Politico

U.S. indicts Iranian hackers for attacks on critical infrastructure

The Justice Department on Wednesday announced charges against three Iranian individuals alleged to have launched cyberattacks against U.S. and global critical infrastructure.

A senior Justice Department official told reporters that the individuals — Mansur Ahmadi, Ahmad Khatibi and Amir Hossein Nickaein — are alleged to have carried out attacks against hundreds of computers in both the United States, Russia, Israel, the United Kingdom and organizations in Iran beginning at least in October 2020. Groups impacted included health care, transportation and utility companies, along with a domestic violence shelter and state and county governments.

The charges will be unveiled Wednesday by the District of New Jersey U.S. Attorney’s Office at a press conference. Victims in the U.S. listed in the indictment include an unnamed township and accounting firm in New Jersey, along with unnamed power companies in Mississippi and Indiana. A county government in Wyoming, a construction company in Washington and the Bar Association for a U.S. state were also targeted.

According to the Justice department, several of these victims paid ransoms to Ahmadi, Khatibi and Nickaein following ransomware attacks they perpetrated.

The Iranian individuals are still at-large and believed to be in Iran, according to the Justice Department official, who also stressed that while the individuals did not carry out attacks on behalf of the Iranian government, the government allowed the attacks to take place. One senior official described these state-affiliated actors as up to something on the side. They were indicted by the Justice Department on four counts, including intentionally damaging protected computers and transmitting ransom demands.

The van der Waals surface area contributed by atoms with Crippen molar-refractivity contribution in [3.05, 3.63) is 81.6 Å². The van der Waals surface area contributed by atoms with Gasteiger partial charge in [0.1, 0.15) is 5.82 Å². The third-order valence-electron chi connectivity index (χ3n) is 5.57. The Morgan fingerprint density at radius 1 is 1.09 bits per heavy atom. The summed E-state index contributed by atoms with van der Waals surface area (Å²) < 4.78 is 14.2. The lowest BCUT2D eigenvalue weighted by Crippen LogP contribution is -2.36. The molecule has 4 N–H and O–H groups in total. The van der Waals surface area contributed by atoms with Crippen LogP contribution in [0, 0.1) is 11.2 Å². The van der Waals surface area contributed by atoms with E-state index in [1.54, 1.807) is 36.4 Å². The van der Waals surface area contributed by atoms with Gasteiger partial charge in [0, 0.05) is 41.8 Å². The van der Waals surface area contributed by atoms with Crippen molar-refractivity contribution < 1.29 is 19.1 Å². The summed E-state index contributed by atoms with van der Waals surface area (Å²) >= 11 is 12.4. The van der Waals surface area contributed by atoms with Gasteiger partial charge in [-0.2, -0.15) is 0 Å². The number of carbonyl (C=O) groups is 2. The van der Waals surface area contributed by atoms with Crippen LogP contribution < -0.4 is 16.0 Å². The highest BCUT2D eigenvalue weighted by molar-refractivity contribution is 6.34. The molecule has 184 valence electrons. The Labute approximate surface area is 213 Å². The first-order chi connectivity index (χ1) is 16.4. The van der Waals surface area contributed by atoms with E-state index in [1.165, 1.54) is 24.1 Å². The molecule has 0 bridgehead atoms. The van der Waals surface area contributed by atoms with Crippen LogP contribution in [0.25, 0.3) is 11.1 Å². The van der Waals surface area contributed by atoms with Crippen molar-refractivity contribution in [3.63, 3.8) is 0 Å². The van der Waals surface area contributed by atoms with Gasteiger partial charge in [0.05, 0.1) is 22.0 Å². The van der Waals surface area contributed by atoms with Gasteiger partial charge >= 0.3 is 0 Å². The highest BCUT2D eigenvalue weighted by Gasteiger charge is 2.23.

The State Department and Treasury Department are also expected to announce actions in relation to the Iranian hackers on Wednesday.

“We are not going to sit quietly by and let them harass victims like state governments, county governments, violence shelters and the like,” the Justice Department official said.

In addition, a joint cybersecurity advisory will be released by federal agencies in the United States, the United Kingdom, Australia and Canada, including the FBI, the National Security Agency and the Cybersecurity and Infrastructure Security Agency. According to a senior Justice Department official, the advisory refers to the same hackers alleged in a separate advisory — released in November 2021 — to be exploiting vulnerabilities in the Microsoft Exchange system to target U.S. critical infrastructure groups in association with the government of Iran.

The actions by the Justice Department came a week after the White House condemned Iran for allegedly carrying out widespread cyberattacks in July on the Albanian government, and after the Treasury Department sanctioned Iran’s intelligence agency and its leader in connection to the attacks.

This is far from the first legal action related to Iranian-based or Iranian-led cyberattacks. In 2016, a criminal indictment charging seven Iranian hackers for cyberattacks against U.S. financial institutions and a New York dam was returned just a few days after the U.S. and Iran implemented a high-profile nuclear deal. In 2018, the DOJ revealed charges against an Iranian hacking ring that prosecutors say spent years pilfering research and documents from over 100 American universities and government agencies.

Ry Rivard contributed to this report.

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